When the concerned faces in the Organic Valley spot picture a world without bros—“Who would remind us to go big or to go home?”—I know the whole world, at least the parts outside the weight room, is in on the joke. When I hear the narrator saying, “Bros don’t need to know that its organic,” and “Just tell a bro it has a ton of protein, and he’ll pound the &@!% out of it,” I also know that the organic food industry has finally found a sense of humor. That’s a relief. I don’t want to meet some of these bros in a dark alley, but I don’t want to meet Andrew Weil over organic carrot juice smoothies either. The Organic Valley video, a pitch for their Organic Fuel protein shakes, is a sign the industry knows how to lighten up.

So with bros consigned to the laugh track, I can only hope we have entered the post-abs area.

And I can finally exhale.

Fenchem launches new website

Fenchem launches new website

Fenchem Biotek has revamped its website to better convey product information, marketing development and services provided in the natural and healthy ingredients area.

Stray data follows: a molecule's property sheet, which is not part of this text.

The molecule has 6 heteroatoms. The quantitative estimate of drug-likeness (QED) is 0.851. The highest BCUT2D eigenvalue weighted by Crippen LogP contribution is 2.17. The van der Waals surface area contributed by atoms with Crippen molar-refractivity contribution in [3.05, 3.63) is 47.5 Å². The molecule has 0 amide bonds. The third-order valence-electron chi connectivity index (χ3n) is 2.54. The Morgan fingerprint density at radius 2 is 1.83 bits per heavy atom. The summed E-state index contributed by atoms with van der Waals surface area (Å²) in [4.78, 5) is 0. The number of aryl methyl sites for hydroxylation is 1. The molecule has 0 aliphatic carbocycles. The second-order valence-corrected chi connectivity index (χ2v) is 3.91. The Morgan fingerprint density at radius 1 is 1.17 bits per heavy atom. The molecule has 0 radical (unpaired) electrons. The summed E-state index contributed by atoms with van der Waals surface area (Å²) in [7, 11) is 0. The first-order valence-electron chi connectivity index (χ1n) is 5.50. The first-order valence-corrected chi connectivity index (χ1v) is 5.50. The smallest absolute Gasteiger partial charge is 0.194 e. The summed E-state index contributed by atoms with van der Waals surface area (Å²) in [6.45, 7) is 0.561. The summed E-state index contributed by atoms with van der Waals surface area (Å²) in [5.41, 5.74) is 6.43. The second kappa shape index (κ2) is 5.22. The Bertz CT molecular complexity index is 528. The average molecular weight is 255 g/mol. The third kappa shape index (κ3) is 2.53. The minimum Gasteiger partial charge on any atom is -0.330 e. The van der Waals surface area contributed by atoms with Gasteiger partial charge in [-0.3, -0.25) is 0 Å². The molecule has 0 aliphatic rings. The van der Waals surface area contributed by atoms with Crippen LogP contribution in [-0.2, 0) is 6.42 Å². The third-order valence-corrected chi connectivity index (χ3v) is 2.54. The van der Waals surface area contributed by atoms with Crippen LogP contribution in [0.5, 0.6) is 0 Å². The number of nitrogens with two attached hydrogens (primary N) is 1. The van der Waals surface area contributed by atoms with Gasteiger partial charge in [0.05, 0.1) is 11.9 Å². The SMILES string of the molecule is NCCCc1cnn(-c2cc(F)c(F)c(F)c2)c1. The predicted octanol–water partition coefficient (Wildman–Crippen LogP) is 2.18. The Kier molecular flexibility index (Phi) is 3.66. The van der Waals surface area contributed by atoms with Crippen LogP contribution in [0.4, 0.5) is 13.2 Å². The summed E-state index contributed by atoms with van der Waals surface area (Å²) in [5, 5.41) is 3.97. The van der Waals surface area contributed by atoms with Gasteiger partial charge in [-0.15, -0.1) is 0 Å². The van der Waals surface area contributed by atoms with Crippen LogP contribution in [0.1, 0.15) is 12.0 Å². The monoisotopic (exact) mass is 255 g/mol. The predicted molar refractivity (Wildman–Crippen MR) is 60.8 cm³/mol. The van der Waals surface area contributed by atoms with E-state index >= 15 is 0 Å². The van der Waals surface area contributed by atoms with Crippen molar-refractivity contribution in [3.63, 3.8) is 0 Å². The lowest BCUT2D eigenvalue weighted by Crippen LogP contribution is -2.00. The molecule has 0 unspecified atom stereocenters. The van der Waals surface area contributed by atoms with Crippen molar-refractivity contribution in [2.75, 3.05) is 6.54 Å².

The website features a brighter and fresher look and feel and a streamlined navigation. The structure of the site, its design and its functionalities are well adapted to today’s needs and preferences. The major improvements are new items launched: Services and Responsibility.

Fenchem not only provides high-quality products but also value-added services, including global sourcing, tailored solutions, custom-made production and efficient logistics. We are building a global sourcing network to constantly provide exciting new materials and products and innovative ideas to our customers. Our technological team can help our customers develop new products, solve application problems, reduce costs and simplify their manufacturing process. Seven overseas offices can provide fast delivery service to local customers.

Society responsibility is the other theme to be emphasized. All of our products are developed with the goal of reducing production and application waste. We select raw materials from sustainable natural resources and do our best to protect the environment through efficient use of those materials.